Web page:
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kjgun
08-01-2011, 4:04 AM
What are your preferred 9mm semi-autos with a manual safety?

I'm not currently doing anything for CCW, but looking for something that I could use at the range as well as holster drills at any open range someday when I might want to do more defense classes. Even with training, and it's between the ears is what counts, I feel it as another safety mechanism to have. Better safe than sorry.

I was interested in 9mm (instead of 45 as I'm sure many will say get a 1911 due to the 3 safety mechanisms) since it saves on the different types of ammo I would need at a range or in a worse case scenario of a SHTF scenario where it would be easier to have the same ammo instead of one of everything.

209Man
08-01-2011, 5:44 AM
Ruger SR9 has a nice manual safety, not bulky at all.

Quiet
08-01-2011, 7:28 AM
What are your preferred 9mm semi-autos with a manual safety?

Browning High Power
CZ CZ-75 SP-01
Daewoo DP-51
H&K USP-9
H&K USP-9 Compact
SIG P-210

Farnsworth
08-01-2011, 7:41 AM
CZ 75 / SP 01

Oceanbob
08-01-2011, 7:47 AM
Browning Hi Power or any of the HK products that fit your hand and budget.

BHPFan
08-01-2011, 7:54 AM
Browning Hi Power
9mm 1911's.

Molby242
08-01-2011, 8:01 AM
As mentioned before, HK USP Compact 9 or FNP-9

both have thumb safeties and can decock

Curley Red
08-01-2011, 8:03 AM
Ruger SR9C if you plan to carry concealed. Has both the thumb safety on both sides and the trigger safety.

Cruznegao
08-01-2011, 8:07 AM
Ruger P95. I compare this gun to a mutt.

1 - It won't cost you an arm and leg a like the pure breed (+- $300 when Turners have them on sale)
2 - It doesn't need a special diet. Eats just about everything that you feed them.
3 - It might not look like a show dog, but it will keep you company and be loyal.
4 - It will go through everything with you

sk8804
08-01-2011, 8:52 AM
ruger sr9 or M&P 9 single shot conversion to get the thumb safety model.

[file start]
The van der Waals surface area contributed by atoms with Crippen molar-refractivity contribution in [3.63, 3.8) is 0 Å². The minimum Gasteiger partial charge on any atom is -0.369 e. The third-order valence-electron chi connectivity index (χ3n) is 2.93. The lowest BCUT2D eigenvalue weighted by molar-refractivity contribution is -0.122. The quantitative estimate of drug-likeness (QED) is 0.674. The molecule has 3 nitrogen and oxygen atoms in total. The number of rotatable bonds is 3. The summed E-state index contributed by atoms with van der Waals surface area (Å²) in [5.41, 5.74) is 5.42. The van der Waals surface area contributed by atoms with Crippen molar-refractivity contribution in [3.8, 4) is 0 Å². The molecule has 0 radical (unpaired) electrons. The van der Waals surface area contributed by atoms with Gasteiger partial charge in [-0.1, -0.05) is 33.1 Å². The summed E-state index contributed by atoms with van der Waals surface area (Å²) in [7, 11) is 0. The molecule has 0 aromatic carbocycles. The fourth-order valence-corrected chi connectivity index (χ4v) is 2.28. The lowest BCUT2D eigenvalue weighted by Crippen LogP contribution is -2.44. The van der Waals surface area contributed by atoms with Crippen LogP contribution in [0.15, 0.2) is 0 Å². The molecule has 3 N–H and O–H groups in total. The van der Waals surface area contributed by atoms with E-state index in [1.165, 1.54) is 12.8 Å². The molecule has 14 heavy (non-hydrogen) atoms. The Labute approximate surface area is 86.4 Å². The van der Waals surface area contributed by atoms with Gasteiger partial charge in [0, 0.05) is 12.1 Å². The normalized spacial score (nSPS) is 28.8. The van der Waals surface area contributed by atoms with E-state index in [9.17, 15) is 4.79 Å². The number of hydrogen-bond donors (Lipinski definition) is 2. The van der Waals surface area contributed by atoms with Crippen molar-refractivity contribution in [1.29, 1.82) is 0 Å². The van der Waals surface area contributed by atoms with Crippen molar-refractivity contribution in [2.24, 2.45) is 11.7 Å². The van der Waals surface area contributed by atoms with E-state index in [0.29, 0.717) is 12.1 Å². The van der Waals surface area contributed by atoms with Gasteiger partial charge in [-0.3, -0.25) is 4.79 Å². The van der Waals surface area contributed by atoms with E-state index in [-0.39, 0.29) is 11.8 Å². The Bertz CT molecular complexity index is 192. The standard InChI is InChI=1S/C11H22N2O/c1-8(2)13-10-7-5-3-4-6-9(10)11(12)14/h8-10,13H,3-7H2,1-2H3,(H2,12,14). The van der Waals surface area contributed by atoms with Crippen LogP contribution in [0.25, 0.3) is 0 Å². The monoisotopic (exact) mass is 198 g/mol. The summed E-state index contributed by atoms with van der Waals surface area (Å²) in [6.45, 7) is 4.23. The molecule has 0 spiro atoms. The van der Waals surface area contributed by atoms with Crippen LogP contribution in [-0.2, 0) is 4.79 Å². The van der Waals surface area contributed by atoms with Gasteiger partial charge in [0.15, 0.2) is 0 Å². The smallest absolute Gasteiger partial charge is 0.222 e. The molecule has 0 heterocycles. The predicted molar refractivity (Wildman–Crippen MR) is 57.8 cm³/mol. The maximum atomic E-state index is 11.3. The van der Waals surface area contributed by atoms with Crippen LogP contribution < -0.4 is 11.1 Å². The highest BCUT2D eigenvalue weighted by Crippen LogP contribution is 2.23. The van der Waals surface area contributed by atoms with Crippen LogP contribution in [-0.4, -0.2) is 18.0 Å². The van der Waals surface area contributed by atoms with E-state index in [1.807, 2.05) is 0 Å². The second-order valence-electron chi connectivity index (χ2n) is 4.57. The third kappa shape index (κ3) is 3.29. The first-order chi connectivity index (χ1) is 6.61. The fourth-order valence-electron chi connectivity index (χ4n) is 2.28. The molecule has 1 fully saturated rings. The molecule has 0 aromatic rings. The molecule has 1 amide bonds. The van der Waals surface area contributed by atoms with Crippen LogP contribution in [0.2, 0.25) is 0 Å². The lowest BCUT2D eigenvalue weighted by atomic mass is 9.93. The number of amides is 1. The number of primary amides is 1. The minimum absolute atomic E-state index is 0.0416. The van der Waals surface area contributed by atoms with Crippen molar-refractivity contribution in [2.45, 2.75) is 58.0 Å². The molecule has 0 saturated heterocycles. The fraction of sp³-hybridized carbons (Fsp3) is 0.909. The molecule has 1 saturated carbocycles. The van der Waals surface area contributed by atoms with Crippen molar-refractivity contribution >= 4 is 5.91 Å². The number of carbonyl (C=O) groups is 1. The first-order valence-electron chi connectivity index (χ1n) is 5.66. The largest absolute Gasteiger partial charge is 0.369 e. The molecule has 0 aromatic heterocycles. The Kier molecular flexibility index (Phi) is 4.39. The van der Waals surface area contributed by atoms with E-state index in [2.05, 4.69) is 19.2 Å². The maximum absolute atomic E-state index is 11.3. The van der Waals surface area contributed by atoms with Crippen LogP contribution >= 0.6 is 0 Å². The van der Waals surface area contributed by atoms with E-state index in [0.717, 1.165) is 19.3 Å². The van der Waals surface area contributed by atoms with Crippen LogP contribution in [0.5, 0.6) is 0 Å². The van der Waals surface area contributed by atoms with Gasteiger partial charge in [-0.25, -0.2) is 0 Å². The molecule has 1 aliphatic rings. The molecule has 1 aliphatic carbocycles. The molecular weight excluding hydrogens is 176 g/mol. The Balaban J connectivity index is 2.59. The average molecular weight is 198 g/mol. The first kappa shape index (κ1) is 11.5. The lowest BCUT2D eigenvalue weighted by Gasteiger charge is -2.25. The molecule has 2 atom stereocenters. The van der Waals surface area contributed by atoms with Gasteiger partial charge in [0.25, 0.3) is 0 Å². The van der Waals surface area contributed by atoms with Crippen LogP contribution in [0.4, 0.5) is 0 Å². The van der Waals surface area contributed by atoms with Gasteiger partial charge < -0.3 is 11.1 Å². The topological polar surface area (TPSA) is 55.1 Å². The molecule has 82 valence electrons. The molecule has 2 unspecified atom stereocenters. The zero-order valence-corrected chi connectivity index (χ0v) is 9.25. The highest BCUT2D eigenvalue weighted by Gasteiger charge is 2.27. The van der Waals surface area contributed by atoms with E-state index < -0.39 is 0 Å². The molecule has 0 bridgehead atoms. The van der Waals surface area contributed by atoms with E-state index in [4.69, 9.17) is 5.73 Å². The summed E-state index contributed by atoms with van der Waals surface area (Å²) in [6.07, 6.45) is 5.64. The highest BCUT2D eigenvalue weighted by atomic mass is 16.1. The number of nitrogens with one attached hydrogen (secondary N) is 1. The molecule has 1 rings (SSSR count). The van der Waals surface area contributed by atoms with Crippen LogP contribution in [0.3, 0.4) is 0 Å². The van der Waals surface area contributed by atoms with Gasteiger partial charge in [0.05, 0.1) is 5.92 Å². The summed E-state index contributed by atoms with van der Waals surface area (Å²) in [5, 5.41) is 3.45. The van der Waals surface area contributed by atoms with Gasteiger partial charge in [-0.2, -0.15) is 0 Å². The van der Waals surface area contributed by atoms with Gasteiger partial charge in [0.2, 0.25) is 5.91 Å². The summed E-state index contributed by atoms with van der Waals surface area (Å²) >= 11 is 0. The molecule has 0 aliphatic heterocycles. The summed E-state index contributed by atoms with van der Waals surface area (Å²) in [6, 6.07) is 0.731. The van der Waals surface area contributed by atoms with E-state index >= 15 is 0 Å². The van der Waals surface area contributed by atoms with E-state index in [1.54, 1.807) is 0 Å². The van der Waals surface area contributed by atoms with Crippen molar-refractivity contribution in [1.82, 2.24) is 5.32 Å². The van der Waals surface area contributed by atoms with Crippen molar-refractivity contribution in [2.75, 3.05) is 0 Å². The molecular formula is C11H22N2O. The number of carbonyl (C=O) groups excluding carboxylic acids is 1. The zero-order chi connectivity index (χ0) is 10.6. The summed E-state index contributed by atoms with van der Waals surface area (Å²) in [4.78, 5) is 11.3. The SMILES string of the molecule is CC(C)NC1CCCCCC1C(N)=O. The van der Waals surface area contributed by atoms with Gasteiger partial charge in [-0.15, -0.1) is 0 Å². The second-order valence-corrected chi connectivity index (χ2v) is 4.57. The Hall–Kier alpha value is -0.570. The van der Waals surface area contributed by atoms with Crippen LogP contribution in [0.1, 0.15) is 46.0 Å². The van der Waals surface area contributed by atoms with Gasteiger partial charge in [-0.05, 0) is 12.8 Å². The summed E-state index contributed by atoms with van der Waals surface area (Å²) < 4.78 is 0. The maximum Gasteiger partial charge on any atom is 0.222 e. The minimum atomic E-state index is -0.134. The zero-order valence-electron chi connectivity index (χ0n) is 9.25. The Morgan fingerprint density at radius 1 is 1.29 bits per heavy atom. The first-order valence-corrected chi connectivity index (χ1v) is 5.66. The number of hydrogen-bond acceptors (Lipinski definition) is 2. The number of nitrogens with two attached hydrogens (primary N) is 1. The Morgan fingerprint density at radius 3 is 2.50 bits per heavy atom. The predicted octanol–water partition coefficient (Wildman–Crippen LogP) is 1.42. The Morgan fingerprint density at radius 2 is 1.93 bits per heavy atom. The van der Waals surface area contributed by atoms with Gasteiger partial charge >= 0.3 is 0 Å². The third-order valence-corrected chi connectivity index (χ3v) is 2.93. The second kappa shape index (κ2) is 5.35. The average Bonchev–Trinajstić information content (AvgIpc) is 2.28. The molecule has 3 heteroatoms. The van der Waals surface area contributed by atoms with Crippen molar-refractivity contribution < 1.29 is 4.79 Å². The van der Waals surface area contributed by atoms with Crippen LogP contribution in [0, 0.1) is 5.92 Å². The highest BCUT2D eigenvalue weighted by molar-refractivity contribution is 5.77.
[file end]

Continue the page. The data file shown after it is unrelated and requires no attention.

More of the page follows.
SA227driver
08-01-2011, 8:59 AM
IMHO, No "combat pistol" should ever have a manual safety on it. Your trigger finger and brain is your safety. If you are thinking about doing defensive pistol classes, even with a little bit of stress, your fine motor skills go out the window. The less manual safeties you have to deactivate the better chance you have of surviving a defensive situation. At our last tactical pistol class we had a student with a Beretta M9 with small hands. They couldn't deactivate the thumb safety without adjusting their grip and cost them precious seconds. Food for thought.

sniper4usmc
08-01-2011, 9:01 AM
SR9 or Taurus PT 92/99

ZombieTactics
08-01-2011, 9:17 AM
Ruger SR Series ... definately.

5RZYIw-ek0o

Oceanbob
08-01-2011, 9:32 AM
IMHO, No "combat pistol" should ever have a manual safety on it. Your trigger finger and brain is your safety. If you are thinking about doing defensive pistol classes, even with a little bit of stress, your fine motor skills go out the window. The less manual safeties you have to deactivate the better chance you have of surviving a defensive situation. At our last tactical pistol class we had a student with a Beretta M9 with small hands. They couldn't deactivate the thumb safety without adjusting their grip and cost them precious seconds. Food for thought.

THIS...^^^

Back in the 70s and 80s the .45 auto (with the thumb safety) was king of Competition Matches. Everyone had the same time loss; the time it took to thumb-down that safety lever was equal for everyone.

Then by the 90s, people showed up with Glocks. No time lost activating and no time lost thinking about that safety lever. The advantage in a combat situation is slight but good enough to survive. The .45 auto 1911 crowd started buying striker fired Glocks to survive these gun games. These days you rarely see a man with a 1911 who isn't a professional from the old days. :D

Think of a GLOCK as a double action revolver with a transfer bar. Only ONE rule to follow with a revolver, which has no external safety; Keep your finger outside of the trigger guard until the weapon is pointed at your target and your ready to fire. Basic safety that should apply to every gun handling situation. That premise and hablt pattern is inside your head.